Here's the Time the EPA Used Duct Tape to Redact a FOIA Request

It really can fix anything.


I've seen a lot of weird Freedom of Information Act (FOIA) redactions. I've seen redacted complaints about Amtrak snack cars and the CIA cafeteria. I've seen pictures of FBI retirement parties where all the faces were replaced by blank squares, resulting in an oddly artistic tableau.

But duct tape is a new one.

Chris Horner, a longtime FOIA requester and litigator, tweeted out pictures today of a set of emails he received from the Environmental Protection Agency (EPA) back in 2015.

Usually federal agencies redact information using document production software, Adobe Acrobat, or in less high-tech cases, a Sharpie. This time, the EPA decided to get a little…creative:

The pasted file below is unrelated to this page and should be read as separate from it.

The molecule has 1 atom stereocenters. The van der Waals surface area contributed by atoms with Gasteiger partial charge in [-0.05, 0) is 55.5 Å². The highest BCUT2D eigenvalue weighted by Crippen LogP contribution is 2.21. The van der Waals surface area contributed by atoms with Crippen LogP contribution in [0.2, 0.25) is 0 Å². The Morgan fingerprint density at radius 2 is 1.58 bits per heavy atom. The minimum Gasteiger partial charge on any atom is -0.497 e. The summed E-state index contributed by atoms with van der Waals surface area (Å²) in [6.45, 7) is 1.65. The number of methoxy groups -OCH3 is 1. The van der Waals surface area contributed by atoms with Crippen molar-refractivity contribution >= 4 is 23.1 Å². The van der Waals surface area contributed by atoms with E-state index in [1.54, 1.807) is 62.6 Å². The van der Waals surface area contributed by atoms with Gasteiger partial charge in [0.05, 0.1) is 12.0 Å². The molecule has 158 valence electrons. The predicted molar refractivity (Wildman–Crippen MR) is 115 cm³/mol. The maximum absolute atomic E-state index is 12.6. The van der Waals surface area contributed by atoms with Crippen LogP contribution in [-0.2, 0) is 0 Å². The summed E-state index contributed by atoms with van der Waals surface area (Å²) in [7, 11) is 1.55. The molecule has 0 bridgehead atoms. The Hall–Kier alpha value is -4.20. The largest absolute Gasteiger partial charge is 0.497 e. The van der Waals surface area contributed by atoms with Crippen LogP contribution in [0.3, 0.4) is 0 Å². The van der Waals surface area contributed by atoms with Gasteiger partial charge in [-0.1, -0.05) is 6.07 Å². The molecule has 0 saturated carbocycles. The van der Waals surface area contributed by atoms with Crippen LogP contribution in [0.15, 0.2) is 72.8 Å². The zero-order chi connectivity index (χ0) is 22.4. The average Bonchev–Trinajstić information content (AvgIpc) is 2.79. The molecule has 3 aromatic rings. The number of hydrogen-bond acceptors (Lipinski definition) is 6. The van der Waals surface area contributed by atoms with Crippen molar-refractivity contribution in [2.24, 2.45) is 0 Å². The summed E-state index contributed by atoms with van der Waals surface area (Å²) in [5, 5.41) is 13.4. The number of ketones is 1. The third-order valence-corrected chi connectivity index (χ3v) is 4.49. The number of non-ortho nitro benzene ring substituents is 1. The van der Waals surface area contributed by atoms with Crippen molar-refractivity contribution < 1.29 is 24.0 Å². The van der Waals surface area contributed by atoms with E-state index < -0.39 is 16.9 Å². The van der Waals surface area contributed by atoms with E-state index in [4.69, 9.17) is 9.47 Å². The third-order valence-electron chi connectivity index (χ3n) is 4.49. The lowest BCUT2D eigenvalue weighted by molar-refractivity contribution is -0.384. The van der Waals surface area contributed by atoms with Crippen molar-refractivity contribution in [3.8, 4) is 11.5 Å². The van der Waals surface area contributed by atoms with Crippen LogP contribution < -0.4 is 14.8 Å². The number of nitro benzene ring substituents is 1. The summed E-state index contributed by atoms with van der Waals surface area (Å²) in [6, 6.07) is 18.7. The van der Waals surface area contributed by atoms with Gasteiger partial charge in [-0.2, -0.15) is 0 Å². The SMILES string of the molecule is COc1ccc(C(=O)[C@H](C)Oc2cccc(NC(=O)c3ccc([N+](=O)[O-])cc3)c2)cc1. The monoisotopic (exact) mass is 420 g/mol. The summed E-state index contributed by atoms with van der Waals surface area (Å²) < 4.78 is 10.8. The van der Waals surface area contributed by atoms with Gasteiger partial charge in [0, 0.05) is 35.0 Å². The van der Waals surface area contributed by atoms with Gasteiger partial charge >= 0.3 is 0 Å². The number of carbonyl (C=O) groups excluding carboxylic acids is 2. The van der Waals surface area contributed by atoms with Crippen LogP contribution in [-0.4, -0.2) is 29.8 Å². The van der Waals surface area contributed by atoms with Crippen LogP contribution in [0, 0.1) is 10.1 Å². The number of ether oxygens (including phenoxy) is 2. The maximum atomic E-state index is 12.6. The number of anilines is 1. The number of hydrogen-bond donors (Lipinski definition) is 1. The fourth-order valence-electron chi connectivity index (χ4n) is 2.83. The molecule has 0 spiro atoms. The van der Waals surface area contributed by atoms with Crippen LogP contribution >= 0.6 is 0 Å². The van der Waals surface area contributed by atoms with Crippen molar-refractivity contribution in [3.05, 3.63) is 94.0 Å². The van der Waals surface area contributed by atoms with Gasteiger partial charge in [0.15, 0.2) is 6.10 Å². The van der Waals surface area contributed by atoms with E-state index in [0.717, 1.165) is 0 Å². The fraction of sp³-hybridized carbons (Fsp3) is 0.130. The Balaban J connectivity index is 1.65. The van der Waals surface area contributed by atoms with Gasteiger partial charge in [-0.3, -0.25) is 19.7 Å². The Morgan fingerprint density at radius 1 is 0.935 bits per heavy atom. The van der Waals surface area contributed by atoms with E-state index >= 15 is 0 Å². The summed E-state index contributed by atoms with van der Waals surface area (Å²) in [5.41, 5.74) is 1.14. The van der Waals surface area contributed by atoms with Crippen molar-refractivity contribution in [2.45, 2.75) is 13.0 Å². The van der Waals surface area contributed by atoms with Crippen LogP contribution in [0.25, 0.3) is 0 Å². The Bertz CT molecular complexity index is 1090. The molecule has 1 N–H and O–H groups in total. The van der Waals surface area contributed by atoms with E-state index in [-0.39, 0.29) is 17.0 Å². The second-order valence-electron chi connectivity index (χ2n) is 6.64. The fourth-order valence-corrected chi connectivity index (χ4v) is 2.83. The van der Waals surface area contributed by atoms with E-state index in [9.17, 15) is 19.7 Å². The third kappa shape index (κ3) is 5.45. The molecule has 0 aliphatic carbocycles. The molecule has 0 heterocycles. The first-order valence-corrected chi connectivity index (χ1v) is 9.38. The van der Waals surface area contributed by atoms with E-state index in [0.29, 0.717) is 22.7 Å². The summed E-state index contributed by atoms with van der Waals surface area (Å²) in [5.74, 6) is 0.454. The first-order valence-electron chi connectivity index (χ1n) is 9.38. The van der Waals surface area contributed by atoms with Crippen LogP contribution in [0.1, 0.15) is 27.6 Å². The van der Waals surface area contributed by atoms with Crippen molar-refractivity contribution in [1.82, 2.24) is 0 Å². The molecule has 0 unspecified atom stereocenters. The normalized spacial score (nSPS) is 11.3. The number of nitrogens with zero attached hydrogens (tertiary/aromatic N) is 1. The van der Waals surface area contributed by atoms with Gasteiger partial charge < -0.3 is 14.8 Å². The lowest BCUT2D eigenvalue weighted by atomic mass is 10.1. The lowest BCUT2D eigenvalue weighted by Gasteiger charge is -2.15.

Chris Horner via FOIA

It's not the worst FOIA redaction or most nonsensical document release by a longshot, though.

There was the time a British government agency accidentally highlighted paragraphs instead of redacting them. Or when the State Department released a set of documents to a requester in what appeared to be 4-pt font, so tiny that it was barely readable.

Let's not forget the time the CIA tried to convince a FOIA requester and a federal judge that the only way it could release a huge tranche of files in electronic format was to print out the files and then manually rescan them—a solution the unimpressed judge called "Rube Goldbergian."

But I must award the EPA the Red Green Show duct tape seal of approval for this bold new frontier in redaction technology.